The work showcases her mastery of “paper clay”, the result are the masterful result of thirty years of intense research and a thousand hidden hours of practice, thousands of hidden hours of practice, and a degree of serendipitous good fortune in the firing process.
Paronetto still lives and works where she was born near the ancient town of Pordenone near the Venetian Alps. Working from a small, idyllic studio surrounded by rural tranquility, Paola has spent the last decade developing and refining her own version of the “paper clay” technique.
“I was tired of the usual surfaces and I was looking for something really different. Unusual and amazing surfaces able to change the perception of my pieces.”
By adding specific amounts and particular varieties of paper or card to her clay, Paronetto produces a unique formula that allows her to reproduce the textures and surfaces of these two added elements, as well as maintaining an intrinsic lightness to each sculpture. The vessels only arrive at their final form in the firing process, which adds a unique set of creases, folds and angles.
“The major difficulty is that the handling procedures make the clay shrink as a result of the water loss.
Another difficulty is represented by the burning process, especially when high temperatures are needed: although the cellulose component of paper clay makes the material stronger than standard clay, allowing for thinner and more delicate works, it is also a porous material and “ring temperatures can affect the result.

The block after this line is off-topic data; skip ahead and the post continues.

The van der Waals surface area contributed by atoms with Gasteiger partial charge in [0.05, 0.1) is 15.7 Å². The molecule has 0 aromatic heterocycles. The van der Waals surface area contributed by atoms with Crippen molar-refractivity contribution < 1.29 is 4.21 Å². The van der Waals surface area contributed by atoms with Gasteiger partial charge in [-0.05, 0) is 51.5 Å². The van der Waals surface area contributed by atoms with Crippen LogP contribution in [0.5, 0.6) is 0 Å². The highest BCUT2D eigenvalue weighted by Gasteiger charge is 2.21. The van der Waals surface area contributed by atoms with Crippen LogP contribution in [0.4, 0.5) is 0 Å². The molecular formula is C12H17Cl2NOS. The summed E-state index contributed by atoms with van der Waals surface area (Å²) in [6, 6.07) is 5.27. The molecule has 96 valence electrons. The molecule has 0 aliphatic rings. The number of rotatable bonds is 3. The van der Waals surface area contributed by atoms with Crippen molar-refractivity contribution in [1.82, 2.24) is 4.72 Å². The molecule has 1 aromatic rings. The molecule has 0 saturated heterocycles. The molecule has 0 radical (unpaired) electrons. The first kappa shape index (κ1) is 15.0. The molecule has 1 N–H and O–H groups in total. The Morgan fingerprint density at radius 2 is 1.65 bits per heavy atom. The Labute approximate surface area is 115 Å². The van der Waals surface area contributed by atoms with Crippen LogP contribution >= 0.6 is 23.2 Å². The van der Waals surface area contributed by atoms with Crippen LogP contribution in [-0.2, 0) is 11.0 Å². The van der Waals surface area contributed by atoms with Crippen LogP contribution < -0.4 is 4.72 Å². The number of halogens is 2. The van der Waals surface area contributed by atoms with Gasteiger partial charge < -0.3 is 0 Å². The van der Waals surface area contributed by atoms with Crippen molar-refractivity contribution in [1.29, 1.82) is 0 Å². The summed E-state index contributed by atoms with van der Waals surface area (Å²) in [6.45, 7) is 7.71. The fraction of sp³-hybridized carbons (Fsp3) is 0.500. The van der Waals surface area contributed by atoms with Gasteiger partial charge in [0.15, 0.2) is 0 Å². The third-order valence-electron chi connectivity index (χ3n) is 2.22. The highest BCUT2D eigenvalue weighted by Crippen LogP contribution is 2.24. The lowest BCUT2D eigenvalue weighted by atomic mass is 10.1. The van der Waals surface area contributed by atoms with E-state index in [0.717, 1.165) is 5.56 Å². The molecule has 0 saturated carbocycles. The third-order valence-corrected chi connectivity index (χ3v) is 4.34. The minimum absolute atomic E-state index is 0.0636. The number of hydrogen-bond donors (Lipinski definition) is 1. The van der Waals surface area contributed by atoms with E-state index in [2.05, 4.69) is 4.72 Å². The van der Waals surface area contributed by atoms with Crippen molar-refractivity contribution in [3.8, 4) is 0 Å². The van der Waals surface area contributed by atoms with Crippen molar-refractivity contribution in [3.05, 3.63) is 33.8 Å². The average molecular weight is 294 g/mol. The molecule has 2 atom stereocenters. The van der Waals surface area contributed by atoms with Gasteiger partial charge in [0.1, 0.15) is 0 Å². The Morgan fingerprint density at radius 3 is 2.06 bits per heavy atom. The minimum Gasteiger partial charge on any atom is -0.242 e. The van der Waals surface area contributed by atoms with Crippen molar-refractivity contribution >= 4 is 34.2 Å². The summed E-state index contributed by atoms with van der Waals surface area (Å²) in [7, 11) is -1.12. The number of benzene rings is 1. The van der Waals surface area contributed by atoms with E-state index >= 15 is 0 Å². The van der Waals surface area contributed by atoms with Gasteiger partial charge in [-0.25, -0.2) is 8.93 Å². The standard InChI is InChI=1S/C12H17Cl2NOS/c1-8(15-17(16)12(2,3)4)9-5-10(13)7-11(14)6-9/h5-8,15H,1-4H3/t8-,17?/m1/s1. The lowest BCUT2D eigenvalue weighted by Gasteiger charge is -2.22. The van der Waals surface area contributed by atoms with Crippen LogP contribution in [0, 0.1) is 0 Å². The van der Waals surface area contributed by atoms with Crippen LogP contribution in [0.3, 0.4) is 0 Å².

This also means that when I open the oven, I still experience the most beautiful emotions and surprising moments.”
The work takes the forms of everyday objects – bottles, bowls, cacti – and makes them seem weightless, with textures of scrunched paper and corrugated cardboard. The sculptures, fragile, light-as-air, exude a bold, confident presence. Grouped together they resemble skyscrapers or sea creatures. Set alone, their individual folds and ridges are transformed by the changing light, complimenting any interior.
Paola’s work has been readily adopted by the modern art and interiors market, and was recently featured in Elle Decoration and Marie Claire among other titles. Alongside her studio work, she also teaches at the renowned Meridiana School of Ceramics in Tuscany. The artist herself will be visiting London to launch the show.
Text (edited) from the Contemporary Ceramics Centre.
About the Centre: The Contemporary Ceramics Centre is London’s only dedicated ceramics gallery. It was established by the Craft Potters Association, the national body representing ceramic artists and potters in the UK since 1958. The gallery is a benchmark for current practice in studio ceramics.
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